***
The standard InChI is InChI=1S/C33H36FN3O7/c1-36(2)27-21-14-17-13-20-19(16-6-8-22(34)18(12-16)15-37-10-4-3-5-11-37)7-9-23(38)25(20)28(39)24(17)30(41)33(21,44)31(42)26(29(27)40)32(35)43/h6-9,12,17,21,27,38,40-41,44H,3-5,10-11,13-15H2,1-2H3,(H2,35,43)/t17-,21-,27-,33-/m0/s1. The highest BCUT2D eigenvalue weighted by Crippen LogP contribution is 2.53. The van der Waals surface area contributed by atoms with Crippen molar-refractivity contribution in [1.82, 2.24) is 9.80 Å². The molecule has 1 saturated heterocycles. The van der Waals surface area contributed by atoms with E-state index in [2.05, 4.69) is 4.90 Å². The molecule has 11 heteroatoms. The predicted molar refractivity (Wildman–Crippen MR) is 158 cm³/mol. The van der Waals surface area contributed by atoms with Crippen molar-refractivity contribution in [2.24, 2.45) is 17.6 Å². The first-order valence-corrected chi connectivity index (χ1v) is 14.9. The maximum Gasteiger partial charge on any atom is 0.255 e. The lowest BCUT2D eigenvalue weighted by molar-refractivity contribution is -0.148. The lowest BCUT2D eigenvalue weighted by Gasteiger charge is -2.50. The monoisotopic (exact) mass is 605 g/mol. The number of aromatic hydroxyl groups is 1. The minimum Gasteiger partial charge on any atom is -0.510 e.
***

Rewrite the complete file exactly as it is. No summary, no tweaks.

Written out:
The standard InChI is InChI=1S/C33H36FN3O7/c1-36(2)27-21-14-17-13-20-19(16-6-8-22(34)18(12-16)15-37-10-4-3-5-11-37)7-9-23(38)25(20)28(39)24(17)30(41)33(21,44)31(42)26(29(27)40)32(35)43/h6-9,12,17,21,27,38,40-41,44H,3-5,10-11,13-15H2,1-2H3,(H2,35,43)/t17-,21-,27-,33-/m0/s1. The highest BCUT2D eigenvalue weighted by Crippen LogP contribution is 2.53. The van der Waals surface area contributed by atoms with Crippen molar-refractivity contribution in [1.82, 2.24) is 9.80 Å². The molecule has 1 saturated heterocycles. The van der Waals surface area contributed by atoms with E-state index in [2.05, 4.69) is 4.90 Å². The molecule has 11 heteroatoms. The predicted molar refractivity (Wildman–Crippen MR) is 158 cm³/mol. The van der Waals surface area contributed by atoms with Crippen molar-refractivity contribution in [2.24, 2.45) is 17.6 Å². The first-order valence-corrected chi connectivity index (χ1v) is 14.9. The maximum Gasteiger partial charge on any atom is 0.255 e. The lowest BCUT2D eigenvalue weighted by molar-refractivity contribution is -0.148. The lowest BCUT2D eigenvalue weighted by Gasteiger charge is -2.50. The monoisotopic (exact) mass is 605 g/mol. The number of aromatic hydroxyl groups is 1. The minimum Gasteiger partial charge on any atom is -0.510 e.